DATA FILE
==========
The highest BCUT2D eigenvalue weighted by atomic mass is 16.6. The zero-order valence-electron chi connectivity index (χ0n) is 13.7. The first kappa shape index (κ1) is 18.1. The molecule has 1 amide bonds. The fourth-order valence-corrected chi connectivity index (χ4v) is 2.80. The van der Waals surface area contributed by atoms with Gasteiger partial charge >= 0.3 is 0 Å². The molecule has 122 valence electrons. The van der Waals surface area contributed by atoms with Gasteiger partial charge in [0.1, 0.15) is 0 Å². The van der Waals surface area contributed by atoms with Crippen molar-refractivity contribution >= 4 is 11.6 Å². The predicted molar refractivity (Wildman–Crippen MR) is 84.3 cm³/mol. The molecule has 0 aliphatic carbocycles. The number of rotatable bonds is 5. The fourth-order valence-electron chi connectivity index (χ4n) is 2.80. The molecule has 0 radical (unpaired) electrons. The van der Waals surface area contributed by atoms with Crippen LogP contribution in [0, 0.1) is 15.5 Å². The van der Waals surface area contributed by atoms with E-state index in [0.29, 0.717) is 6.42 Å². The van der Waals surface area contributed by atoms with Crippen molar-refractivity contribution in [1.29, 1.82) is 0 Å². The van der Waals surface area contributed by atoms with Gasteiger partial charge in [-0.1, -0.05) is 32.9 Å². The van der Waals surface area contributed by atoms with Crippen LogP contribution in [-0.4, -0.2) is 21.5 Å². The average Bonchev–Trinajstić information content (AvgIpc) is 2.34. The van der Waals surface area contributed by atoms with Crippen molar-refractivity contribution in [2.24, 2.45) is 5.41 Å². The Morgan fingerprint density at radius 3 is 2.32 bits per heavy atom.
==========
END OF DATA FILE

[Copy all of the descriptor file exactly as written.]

The highest BCUT2D eigenvalue weighted by atomic mass is 16.6. The zero-order valence-electron chi connectivity index (χ0n) is 13.7. The first kappa shape index (κ1) is 18.1. The molecule has 1 amide bonds. The fourth-order valence-corrected chi connectivity index (χ4v) is 2.80. The van der Waals surface area contributed by atoms with Gasteiger partial charge >= 0.3 is 0 Å². The molecule has 122 valence electrons. The van der Waals surface area contributed by atoms with Gasteiger partial charge in [0.1, 0.15) is 0 Å². The van der Waals surface area contributed by atoms with Crippen molar-refractivity contribution >= 4 is 11.6 Å². The predicted molar refractivity (Wildman–Crippen MR) is 84.3 cm³/mol. The molecule has 0 aliphatic carbocycles. The number of rotatable bonds is 5. The fourth-order valence-electron chi connectivity index (χ4n) is 2.80. The molecule has 0 radical (unpaired) electrons. The van der Waals surface area contributed by atoms with Crippen LogP contribution in [0, 0.1) is 15.5 Å². The van der Waals surface area contributed by atoms with E-state index in [0.29, 0.717) is 6.42 Å². The van der Waals surface area contributed by atoms with Crippen molar-refractivity contribution in [1.29, 1.82) is 0 Å². The van der Waals surface area contributed by atoms with Gasteiger partial charge in [-0.1, -0.05) is 32.9 Å². The van der Waals surface area contributed by atoms with Crippen LogP contribution in [-0.4, -0.2) is 21.5 Å². The average Bonchev–Trinajstić information content (AvgIpc) is 2.34. The van der Waals surface area contributed by atoms with Crippen molar-refractivity contribution in [2.24, 2.45) is 5.41 Å². The Morgan fingerprint density at radius 3 is 2.32 bits per heavy atom.